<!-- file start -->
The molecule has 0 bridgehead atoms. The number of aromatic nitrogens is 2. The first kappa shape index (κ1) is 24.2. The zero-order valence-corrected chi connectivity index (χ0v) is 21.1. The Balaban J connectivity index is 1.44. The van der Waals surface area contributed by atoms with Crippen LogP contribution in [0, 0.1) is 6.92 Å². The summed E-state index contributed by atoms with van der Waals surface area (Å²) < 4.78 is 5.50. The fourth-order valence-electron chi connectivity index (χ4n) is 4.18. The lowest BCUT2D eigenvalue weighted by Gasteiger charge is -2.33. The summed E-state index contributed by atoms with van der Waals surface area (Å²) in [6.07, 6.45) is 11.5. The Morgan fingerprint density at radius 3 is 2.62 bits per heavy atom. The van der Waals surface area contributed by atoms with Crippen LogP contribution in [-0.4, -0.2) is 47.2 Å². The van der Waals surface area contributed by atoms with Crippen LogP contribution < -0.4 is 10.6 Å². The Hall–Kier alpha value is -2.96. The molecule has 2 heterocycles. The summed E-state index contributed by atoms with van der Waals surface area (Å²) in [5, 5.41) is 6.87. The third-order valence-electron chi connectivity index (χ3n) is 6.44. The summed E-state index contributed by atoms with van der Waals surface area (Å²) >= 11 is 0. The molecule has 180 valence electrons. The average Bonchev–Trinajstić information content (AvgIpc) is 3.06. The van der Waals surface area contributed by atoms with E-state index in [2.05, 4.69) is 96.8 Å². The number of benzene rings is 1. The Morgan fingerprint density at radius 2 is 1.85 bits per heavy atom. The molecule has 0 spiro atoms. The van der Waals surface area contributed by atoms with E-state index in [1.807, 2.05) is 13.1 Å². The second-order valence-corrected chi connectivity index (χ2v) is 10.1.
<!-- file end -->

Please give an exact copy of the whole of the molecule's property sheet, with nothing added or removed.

The molecule has 0 bridgehead atoms. The number of aromatic nitrogens is 2. The first kappa shape index (κ1) is 24.2. The zero-order valence-corrected chi connectivity index (χ0v) is 21.1. The Balaban J connectivity index is 1.44. The van der Waals surface area contributed by atoms with Crippen LogP contribution in [0, 0.1) is 6.92 Å². The summed E-state index contributed by atoms with van der Waals surface area (Å²) < 4.78 is 5.50. The fourth-order valence-electron chi connectivity index (χ4n) is 4.18. The lowest BCUT2D eigenvalue weighted by Gasteiger charge is -2.33. The summed E-state index contributed by atoms with van der Waals surface area (Å²) in [6.07, 6.45) is 11.5. The Morgan fingerprint density at radius 3 is 2.62 bits per heavy atom. The van der Waals surface area contributed by atoms with Crippen LogP contribution in [-0.4, -0.2) is 47.2 Å². The van der Waals surface area contributed by atoms with Crippen LogP contribution < -0.4 is 10.6 Å². The Hall–Kier alpha value is -2.96. The molecule has 2 heterocycles. The summed E-state index contributed by atoms with van der Waals surface area (Å²) in [5, 5.41) is 6.87. The third-order valence-electron chi connectivity index (χ3n) is 6.44. The summed E-state index contributed by atoms with van der Waals surface area (Å²) >= 11 is 0. The molecule has 180 valence electrons. The average Bonchev–Trinajstić information content (AvgIpc) is 3.06. The van der Waals surface area contributed by atoms with E-state index in [2.05, 4.69) is 96.8 Å². The number of benzene rings is 1. The Morgan fingerprint density at radius 2 is 1.85 bits per heavy atom. The molecule has 0 spiro atoms. The van der Waals surface area contributed by atoms with E-state index in [1.807, 2.05) is 13.1 Å². The second-order valence-corrected chi connectivity index (χ2v) is 10.1.